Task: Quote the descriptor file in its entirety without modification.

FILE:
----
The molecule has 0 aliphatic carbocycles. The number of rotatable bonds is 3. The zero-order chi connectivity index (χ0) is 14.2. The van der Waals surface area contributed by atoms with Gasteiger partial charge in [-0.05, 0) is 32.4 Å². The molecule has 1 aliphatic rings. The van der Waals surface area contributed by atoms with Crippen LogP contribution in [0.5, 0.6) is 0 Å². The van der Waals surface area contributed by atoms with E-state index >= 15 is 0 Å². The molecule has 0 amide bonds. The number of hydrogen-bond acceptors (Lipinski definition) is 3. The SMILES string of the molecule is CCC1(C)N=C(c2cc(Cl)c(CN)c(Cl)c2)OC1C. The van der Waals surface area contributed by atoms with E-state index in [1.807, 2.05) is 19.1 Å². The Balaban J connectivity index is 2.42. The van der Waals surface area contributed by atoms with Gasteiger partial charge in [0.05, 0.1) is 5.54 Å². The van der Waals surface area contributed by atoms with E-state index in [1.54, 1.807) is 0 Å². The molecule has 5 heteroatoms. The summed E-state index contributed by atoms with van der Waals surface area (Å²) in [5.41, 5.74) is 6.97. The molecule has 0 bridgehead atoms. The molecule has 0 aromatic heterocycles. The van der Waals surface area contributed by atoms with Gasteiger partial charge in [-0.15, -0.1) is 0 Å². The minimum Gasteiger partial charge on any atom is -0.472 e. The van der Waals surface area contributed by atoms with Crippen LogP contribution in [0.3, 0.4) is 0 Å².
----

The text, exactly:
The molecule has 0 aliphatic carbocycles. The number of rotatable bonds is 3. The zero-order chi connectivity index (χ0) is 14.2. The van der Waals surface area contributed by atoms with Gasteiger partial charge in [-0.05, 0) is 32.4 Å². The molecule has 1 aliphatic rings. The van der Waals surface area contributed by atoms with Crippen LogP contribution in [0.5, 0.6) is 0 Å². The van der Waals surface area contributed by atoms with E-state index >= 15 is 0 Å². The molecule has 0 amide bonds. The number of hydrogen-bond acceptors (Lipinski definition) is 3. The SMILES string of the molecule is CCC1(C)N=C(c2cc(Cl)c(CN)c(Cl)c2)OC1C. The van der Waals surface area contributed by atoms with E-state index in [1.807, 2.05) is 19.1 Å². The Balaban J connectivity index is 2.42. The van der Waals surface area contributed by atoms with Gasteiger partial charge in [0.05, 0.1) is 5.54 Å². The van der Waals surface area contributed by atoms with E-state index in [1.54, 1.807) is 0 Å². The molecule has 5 heteroatoms. The summed E-state index contributed by atoms with van der Waals surface area (Å²) in [5.41, 5.74) is 6.97. The molecule has 0 bridgehead atoms. The molecule has 0 aromatic heterocycles. The van der Waals surface area contributed by atoms with Gasteiger partial charge in [-0.15, -0.1) is 0 Å². The minimum Gasteiger partial charge on any atom is -0.472 e. The van der Waals surface area contributed by atoms with Crippen LogP contribution in [0.3, 0.4) is 0 Å².